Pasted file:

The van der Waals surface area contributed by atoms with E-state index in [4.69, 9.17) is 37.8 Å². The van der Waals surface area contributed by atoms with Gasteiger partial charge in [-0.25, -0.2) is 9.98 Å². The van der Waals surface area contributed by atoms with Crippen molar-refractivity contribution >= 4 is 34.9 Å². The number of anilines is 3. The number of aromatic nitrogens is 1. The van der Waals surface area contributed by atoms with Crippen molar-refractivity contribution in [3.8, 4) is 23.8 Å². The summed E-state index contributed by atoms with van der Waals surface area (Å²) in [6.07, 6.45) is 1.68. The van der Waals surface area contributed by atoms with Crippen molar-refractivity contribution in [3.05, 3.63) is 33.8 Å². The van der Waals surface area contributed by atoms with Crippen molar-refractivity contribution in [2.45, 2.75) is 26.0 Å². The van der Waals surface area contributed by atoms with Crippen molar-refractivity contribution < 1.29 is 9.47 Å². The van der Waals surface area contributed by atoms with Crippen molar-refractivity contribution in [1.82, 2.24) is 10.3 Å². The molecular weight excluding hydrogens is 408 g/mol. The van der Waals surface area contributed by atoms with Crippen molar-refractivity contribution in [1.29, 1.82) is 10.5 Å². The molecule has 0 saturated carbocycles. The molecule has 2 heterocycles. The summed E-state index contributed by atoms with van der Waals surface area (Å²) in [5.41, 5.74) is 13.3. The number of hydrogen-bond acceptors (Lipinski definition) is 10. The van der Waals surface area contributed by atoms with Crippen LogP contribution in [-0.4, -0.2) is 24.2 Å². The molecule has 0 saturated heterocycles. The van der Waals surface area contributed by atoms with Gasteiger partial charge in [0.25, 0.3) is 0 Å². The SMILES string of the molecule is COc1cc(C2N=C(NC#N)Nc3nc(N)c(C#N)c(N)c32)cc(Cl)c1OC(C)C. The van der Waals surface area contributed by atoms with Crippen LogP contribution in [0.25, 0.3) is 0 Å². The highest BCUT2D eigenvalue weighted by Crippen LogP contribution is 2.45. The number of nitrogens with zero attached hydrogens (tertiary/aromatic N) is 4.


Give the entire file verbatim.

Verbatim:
The van der Waals surface area contributed by atoms with E-state index in [4.69, 9.17) is 37.8 Å². The van der Waals surface area contributed by atoms with Gasteiger partial charge in [-0.25, -0.2) is 9.98 Å². The van der Waals surface area contributed by atoms with Crippen molar-refractivity contribution >= 4 is 34.9 Å². The number of anilines is 3. The number of aromatic nitrogens is 1. The van der Waals surface area contributed by atoms with Crippen molar-refractivity contribution in [3.8, 4) is 23.8 Å². The summed E-state index contributed by atoms with van der Waals surface area (Å²) in [6.07, 6.45) is 1.68. The van der Waals surface area contributed by atoms with Crippen molar-refractivity contribution in [3.05, 3.63) is 33.8 Å². The van der Waals surface area contributed by atoms with Crippen molar-refractivity contribution in [2.45, 2.75) is 26.0 Å². The van der Waals surface area contributed by atoms with Crippen molar-refractivity contribution < 1.29 is 9.47 Å². The van der Waals surface area contributed by atoms with Crippen molar-refractivity contribution in [1.82, 2.24) is 10.3 Å². The molecular weight excluding hydrogens is 408 g/mol. The van der Waals surface area contributed by atoms with Crippen molar-refractivity contribution in [1.29, 1.82) is 10.5 Å². The molecule has 0 saturated carbocycles. The molecule has 2 heterocycles. The summed E-state index contributed by atoms with van der Waals surface area (Å²) in [5.41, 5.74) is 13.3. The number of hydrogen-bond acceptors (Lipinski definition) is 10. The van der Waals surface area contributed by atoms with Crippen LogP contribution in [-0.4, -0.2) is 24.2 Å². The molecule has 0 saturated heterocycles. The van der Waals surface area contributed by atoms with Gasteiger partial charge in [0.25, 0.3) is 0 Å². The SMILES string of the molecule is COc1cc(C2N=C(NC#N)Nc3nc(N)c(C#N)c(N)c32)cc(Cl)c1OC(C)C. The van der Waals surface area contributed by atoms with Crippen LogP contribution in [0.25, 0.3) is 0 Å². The highest BCUT2D eigenvalue weighted by Crippen LogP contribution is 2.45. The number of nitrogens with zero attached hydrogens (tertiary/aromatic N) is 4.